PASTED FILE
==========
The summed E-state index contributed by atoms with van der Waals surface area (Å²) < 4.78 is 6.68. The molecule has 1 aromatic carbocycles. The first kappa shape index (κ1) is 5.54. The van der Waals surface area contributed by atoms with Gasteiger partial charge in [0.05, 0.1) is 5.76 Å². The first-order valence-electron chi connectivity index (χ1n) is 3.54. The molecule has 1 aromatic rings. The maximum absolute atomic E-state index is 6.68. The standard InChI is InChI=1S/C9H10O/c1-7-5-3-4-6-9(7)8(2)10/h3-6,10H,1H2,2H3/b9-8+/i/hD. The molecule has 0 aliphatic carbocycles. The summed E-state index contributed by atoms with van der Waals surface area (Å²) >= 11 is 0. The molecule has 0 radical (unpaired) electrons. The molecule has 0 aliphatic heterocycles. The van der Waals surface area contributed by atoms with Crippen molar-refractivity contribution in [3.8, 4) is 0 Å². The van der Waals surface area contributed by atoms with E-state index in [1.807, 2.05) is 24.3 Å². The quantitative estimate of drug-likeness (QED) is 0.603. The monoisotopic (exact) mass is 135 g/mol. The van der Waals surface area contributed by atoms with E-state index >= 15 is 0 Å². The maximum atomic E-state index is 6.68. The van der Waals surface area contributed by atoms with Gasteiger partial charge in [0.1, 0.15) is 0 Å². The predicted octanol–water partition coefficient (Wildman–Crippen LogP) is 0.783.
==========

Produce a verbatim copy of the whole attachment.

The summed E-state index contributed by atoms with van der Waals surface area (Å²) < 4.78 is 6.68. The molecule has 1 aromatic carbocycles. The first kappa shape index (κ1) is 5.54. The van der Waals surface area contributed by atoms with Gasteiger partial charge in [0.05, 0.1) is 5.76 Å². The first-order valence-electron chi connectivity index (χ1n) is 3.54. The molecule has 1 aromatic rings. The maximum absolute atomic E-state index is 6.68. The standard InChI is InChI=1S/C9H10O/c1-7-5-3-4-6-9(7)8(2)10/h3-6,10H,1H2,2H3/b9-8+/i/hD. The molecule has 0 aliphatic carbocycles. The summed E-state index contributed by atoms with van der Waals surface area (Å²) >= 11 is 0. The molecule has 0 radical (unpaired) electrons. The molecule has 0 aliphatic heterocycles. The van der Waals surface area contributed by atoms with Crippen molar-refractivity contribution in [3.8, 4) is 0 Å². The van der Waals surface area contributed by atoms with E-state index in [1.807, 2.05) is 24.3 Å². The quantitative estimate of drug-likeness (QED) is 0.603. The monoisotopic (exact) mass is 135 g/mol. The van der Waals surface area contributed by atoms with E-state index >= 15 is 0 Å². The maximum atomic E-state index is 6.68. The van der Waals surface area contributed by atoms with Gasteiger partial charge in [0.1, 0.15) is 0 Å². The predicted octanol–water partition coefficient (Wildman–Crippen LogP) is 0.783.